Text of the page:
Even if you have the best website for your niche, without customer loyalty, your business is not going to last. Maintaining new customers is a huge effort. One of the reasons why this is particularly difficult in e-commerce is that the buyer and seller aren’t seeing each other, so people who buy through your website cannot rely on the senses they usually do when going to a brick and mortar store.
Through time and effort, you can compensate this. Through multiple transactions, your company will eventually build up this trust and loyalty.
You should make sure your customer is satisfied with the whole process, from buying to receiving his order. Displaying your address, phone number, pictures of staff, customer testimonials, and credibility badges on your website help build trust among your customers, and having a live chat feature allows your users to associate someone with their purchase.
Write blog posts in your website: they’ll show you’re knowledgeable about what you’re selling. To maintain customer loyalty, make your customer service perfect in every way.
Create loyalty programs with points that can only be used in your website. This will help you make sure you have returning customers, which is easier than getting new ones.
Product return and refunds
E-consumers worry a lot about return and refund policies; they will check your policies almost every time before making a purchase. Every time you get a return, whether due to dissatisfaction or a damaged product, your business suffers a heavy loss in shipment and reputation. You can try and prevent this, but return policies and refunding are also a big part of great customer service.
The best you can do is build a strong return policy and write it in a clear way, accessible to every customer. Do not use complicated expressions, every customer must be able to know about your policies with having to deal with legal lingo.
Draw a very specific outline about what your customers must expect from you. Offer different payment and shipping options. Train your staff so they know how to respond accordingly.
Be prepared to pay for your mistakes. If there is a need for a return and refund, do all it takes to keep your customer satisfied with your company so they’ll want to buy from you again.
Competition of price and shipping
E-commerce has a strong competition based on price. A lot of online stores sell the same product, so there must be some advantage for your customers to buy from you.
Price competition typically affects mostly the small e-commerce stores, since it is much easier for large online retailers to offer the lowest prices.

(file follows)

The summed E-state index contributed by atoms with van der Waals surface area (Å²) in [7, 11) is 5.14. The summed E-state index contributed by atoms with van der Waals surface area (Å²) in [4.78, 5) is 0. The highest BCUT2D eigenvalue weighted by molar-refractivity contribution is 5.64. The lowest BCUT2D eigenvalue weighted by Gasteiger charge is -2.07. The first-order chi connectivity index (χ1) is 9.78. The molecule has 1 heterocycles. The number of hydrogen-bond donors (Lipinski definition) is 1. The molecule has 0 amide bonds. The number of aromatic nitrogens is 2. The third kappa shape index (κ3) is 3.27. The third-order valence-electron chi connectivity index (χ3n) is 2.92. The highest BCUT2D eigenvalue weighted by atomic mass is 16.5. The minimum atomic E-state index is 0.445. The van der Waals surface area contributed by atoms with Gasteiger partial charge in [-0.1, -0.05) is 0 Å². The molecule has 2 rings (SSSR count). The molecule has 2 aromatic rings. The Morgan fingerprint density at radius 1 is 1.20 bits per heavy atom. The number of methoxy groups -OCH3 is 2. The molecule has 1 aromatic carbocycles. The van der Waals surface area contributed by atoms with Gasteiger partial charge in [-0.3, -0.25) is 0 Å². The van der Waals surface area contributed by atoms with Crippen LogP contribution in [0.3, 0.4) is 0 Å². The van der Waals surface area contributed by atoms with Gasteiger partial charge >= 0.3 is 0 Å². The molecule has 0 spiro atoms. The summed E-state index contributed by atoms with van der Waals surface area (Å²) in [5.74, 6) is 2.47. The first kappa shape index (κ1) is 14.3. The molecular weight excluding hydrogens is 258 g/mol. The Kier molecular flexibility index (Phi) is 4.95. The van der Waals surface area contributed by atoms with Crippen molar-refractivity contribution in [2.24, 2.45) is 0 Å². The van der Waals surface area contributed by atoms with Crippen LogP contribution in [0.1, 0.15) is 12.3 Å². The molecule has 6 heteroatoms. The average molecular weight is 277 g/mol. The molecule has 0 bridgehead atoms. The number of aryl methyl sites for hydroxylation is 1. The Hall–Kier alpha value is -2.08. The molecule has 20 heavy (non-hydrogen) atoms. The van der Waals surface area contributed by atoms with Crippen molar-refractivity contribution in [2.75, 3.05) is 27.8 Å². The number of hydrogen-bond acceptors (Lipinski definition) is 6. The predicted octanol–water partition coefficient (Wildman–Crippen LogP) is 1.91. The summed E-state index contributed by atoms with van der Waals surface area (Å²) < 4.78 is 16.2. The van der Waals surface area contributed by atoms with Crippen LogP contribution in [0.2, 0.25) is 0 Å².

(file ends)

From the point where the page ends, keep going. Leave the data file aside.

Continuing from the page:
Shipping is also important. Your customers except their products to arrive as soon as possible. So, how can you do this? Distribute your products across several warehouses in the country so your product will arrive earlier to its destination.
Be resourceful in your shipping, and get unique products that can’t be found elsewhere. Every online shopper expects fast delivery, but if your product is unique it is much easier to keep your customers waiting for a bit longer if nobody else is selling the same product.
Retailers and manufacturers
Plenty of online stores buy their products in bulk from manufacturers or distributors, selling them with online retail. This is a very common business model.
However, with such a low bar for entry in the e-commerce business, some product manufacturers and retailers start selling directly to consumers. The same company that provides you with products might be selling to customers as well.
What can you do to fight this? You can’t always forbid your manufacturers from selling to customers directly, but you can pick your manufacturers well. Choose the ones who are less likely to sell directly to customers. To increase your sales, offer your product at a low price or with additional benefits.
With some manufacturers, you can keep them from sell directly to customers by stating this in your contract. It’s not always possible, but do it when you can.
Security issues can lead to really uncomfortable situations for your business. Through spam, con men attack your web host server, infecting the websites with viruses. Fraudsters can even gain access to your contact and credit card information from customers. How can you prevent this?
First of all, manage your own servers. This will help prevent security breaches. Do not use common FTP to transfer files.
E-commerce competition is fierce and well alive. In order to make your company survive, you’ll have to keep the right people in your team who will know about everything we explain in this article. Look out for ecommerce recruitment specialists who will make your team better.
Ecommerce recruitment in Europe is not easy, but with the right help, you’ll be able to find people who are willing to go the extra mile to pamper your customers and keep your online store safe.